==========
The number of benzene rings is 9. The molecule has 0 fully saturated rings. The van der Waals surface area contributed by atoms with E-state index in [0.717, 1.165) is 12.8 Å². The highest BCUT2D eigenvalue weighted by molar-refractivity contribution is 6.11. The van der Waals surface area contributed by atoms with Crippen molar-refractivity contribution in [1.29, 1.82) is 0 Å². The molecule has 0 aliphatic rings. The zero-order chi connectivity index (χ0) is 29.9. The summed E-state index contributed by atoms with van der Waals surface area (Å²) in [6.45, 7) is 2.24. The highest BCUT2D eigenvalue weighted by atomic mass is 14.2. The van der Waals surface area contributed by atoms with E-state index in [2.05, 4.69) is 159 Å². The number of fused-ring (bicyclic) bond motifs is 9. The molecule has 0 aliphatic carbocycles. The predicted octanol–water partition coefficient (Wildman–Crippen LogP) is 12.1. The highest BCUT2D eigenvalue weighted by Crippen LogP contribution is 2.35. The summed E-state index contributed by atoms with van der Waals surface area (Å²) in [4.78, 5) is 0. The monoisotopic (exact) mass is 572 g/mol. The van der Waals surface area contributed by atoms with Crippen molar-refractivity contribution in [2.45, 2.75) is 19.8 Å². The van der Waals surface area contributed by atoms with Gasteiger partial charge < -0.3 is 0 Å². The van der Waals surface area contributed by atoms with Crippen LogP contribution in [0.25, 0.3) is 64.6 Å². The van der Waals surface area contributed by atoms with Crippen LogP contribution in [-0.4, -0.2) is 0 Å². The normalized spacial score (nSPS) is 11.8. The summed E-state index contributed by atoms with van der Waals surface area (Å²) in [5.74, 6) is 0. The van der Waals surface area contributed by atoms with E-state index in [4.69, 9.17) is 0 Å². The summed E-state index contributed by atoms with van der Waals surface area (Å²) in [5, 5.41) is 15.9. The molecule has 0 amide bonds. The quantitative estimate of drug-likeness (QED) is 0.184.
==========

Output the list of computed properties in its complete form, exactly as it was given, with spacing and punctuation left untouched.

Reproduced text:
The number of benzene rings is 9. The molecule has 0 fully saturated rings. The van der Waals surface area contributed by atoms with E-state index in [0.717, 1.165) is 12.8 Å². The highest BCUT2D eigenvalue weighted by molar-refractivity contribution is 6.11. The van der Waals surface area contributed by atoms with Crippen molar-refractivity contribution in [1.29, 1.82) is 0 Å². The molecule has 0 aliphatic rings. The zero-order chi connectivity index (χ0) is 29.9. The summed E-state index contributed by atoms with van der Waals surface area (Å²) in [6.45, 7) is 2.24. The highest BCUT2D eigenvalue weighted by atomic mass is 14.2. The van der Waals surface area contributed by atoms with E-state index in [2.05, 4.69) is 159 Å². The number of fused-ring (bicyclic) bond motifs is 9. The molecule has 0 aliphatic carbocycles. The predicted octanol–water partition coefficient (Wildman–Crippen LogP) is 12.1. The highest BCUT2D eigenvalue weighted by Crippen LogP contribution is 2.35. The summed E-state index contributed by atoms with van der Waals surface area (Å²) in [4.78, 5) is 0. The monoisotopic (exact) mass is 572 g/mol. The van der Waals surface area contributed by atoms with Crippen molar-refractivity contribution in [2.45, 2.75) is 19.8 Å². The van der Waals surface area contributed by atoms with Gasteiger partial charge < -0.3 is 0 Å². The van der Waals surface area contributed by atoms with Crippen LogP contribution in [0.25, 0.3) is 64.6 Å². The van der Waals surface area contributed by atoms with Crippen LogP contribution in [-0.4, -0.2) is 0 Å². The normalized spacial score (nSPS) is 11.8. The summed E-state index contributed by atoms with van der Waals surface area (Å²) in [5.74, 6) is 0. The van der Waals surface area contributed by atoms with E-state index in [4.69, 9.17) is 0 Å². The summed E-state index contributed by atoms with van der Waals surface area (Å²) in [5, 5.41) is 15.9. The molecule has 0 amide bonds. The quantitative estimate of drug-likeness (QED) is 0.184.